What do you hope for from your Legionary brothers in this stage of the Legion’s history?

Fr Cleomar: I hope that we will remain united to Christ, that we will not trust in our own strength, that we will not think that this is going to be an easy time. Obviously, the difficulty doesn’t just come from the historic circumstances; it depends a lot on each one’s interior, on their personal story, on each one’s limitations and also on their degree of faith, hope, and charity. In all of this, I hope that our trust will be placed in God and in his Church. There is nothing greater we can do at this time than stay united to Christ in prayer, and he will do his work.

John Paul II said that “man is the way of the Church.” In your priestly ministry, how do you combine the Christian imperative of putting the person at the center with the demands of keeping up the functioning of the works of apostolate and of measuring and improving your own pastoral performance for love of Christ?

Fr Cleomar: That is a topic that has always worried me. Truthfully, it’s not easy. I think I have found a secure way: humbly ask God for this gift. On the other hand, we have to discern at every moment and truly seek the good of the souls and give ourselves with a lot of generosity. My experience tells me that, unfortunately, many of the people with whom I work in the apostolate will never commit to Christ, the Church, or the Movement in the measure that one would perhaps wish. But at least with the grace of God we have sown something in their hearts, and I hope it will bear fruit one day. This mentality means that the works are not always going to function as well as they should or we would like. People are limited and have their problems, and we have to know how to accept them and accompany them. In the end, it’s the same patience that God has with each one of us, which comes from a total and unselfish love.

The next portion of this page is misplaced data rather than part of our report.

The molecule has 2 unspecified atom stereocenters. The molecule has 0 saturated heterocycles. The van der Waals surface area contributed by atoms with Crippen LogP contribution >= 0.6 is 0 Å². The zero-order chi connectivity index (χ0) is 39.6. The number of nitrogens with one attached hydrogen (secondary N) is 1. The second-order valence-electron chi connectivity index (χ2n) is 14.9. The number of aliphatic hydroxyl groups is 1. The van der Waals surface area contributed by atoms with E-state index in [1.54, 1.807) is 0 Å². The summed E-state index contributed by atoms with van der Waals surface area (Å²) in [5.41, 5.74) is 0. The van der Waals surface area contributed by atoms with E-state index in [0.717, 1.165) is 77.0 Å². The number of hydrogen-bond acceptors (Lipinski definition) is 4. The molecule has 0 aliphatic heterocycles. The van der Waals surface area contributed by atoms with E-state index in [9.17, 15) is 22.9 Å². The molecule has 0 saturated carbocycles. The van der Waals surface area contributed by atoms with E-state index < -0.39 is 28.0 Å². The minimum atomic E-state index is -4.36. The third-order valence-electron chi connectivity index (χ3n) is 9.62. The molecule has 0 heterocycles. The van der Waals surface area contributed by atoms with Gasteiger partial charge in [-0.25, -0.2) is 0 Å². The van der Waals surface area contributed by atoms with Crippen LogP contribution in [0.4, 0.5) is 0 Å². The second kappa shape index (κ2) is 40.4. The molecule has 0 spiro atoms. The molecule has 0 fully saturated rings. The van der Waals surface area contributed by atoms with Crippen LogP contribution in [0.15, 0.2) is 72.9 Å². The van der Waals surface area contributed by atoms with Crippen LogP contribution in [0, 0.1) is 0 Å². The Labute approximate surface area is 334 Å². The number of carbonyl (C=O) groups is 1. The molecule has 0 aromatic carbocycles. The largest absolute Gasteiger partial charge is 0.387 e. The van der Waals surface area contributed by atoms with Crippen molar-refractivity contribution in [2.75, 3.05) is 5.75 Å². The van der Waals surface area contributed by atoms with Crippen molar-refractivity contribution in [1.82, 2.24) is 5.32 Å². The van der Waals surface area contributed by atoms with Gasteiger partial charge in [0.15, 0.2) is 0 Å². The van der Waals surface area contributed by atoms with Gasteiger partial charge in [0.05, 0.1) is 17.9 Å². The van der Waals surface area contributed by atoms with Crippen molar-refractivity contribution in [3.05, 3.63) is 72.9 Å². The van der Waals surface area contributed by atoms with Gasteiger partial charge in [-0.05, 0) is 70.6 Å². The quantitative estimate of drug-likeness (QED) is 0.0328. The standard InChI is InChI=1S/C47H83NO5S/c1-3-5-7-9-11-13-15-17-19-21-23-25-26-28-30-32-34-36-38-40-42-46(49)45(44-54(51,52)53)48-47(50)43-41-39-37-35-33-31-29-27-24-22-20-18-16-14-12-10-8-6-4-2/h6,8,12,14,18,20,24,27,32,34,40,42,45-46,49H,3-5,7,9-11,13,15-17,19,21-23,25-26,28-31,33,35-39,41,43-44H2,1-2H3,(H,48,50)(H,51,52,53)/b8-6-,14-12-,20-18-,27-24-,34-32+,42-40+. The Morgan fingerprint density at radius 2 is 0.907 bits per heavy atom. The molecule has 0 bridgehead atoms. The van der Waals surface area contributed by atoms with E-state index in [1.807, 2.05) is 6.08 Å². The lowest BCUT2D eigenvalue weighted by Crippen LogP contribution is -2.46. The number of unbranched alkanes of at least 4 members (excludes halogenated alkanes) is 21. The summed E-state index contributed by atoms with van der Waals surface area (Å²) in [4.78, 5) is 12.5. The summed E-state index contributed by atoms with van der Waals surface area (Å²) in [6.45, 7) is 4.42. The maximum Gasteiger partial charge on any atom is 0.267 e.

It’s natural that there will be a diversity of opinions in a religious community as well. How can this fact be accepted in such a way that it becomes a factor of enrichment and not of division? Can you share an experience along those lines?

Fr Cleomar: This is also an aspect that we are all in the process of learning. Something that has helped me a lot has been the six years I spent working as an administrator and auxiliary of the spiritual advisor at the Francisco de Vitoria University. I participated in the creation of many projects and in the making of decisions that were never unilateral, but collegiate. That is, we met to find the best decision and at the end, once it was ratified by the person in charge or by the directive council, everyone supported it. It’s not a question of the majority, but of seeking what is true and good. It is very important to have a total sincerity and at the same time, great humility to accept that my opinion might not be the best one. The diversity of opinions should never touch on the fundamental things of our religious life, which are also defined by the Church, nor should it relativize our vow of obedience, but in everything else it is a good thing. It’s about having the freedom to share what I think, but without losing the perspective that I am a religious and that I have freely given over my freedom to God, who acts through a concrete superior. For this reason, it is also important to prepare oneself intellectually and bring one’s concerns to prayer in order to discern. It is there, in prayer and in self-examination, that we also discover the deep motives for our way of thinking and opining.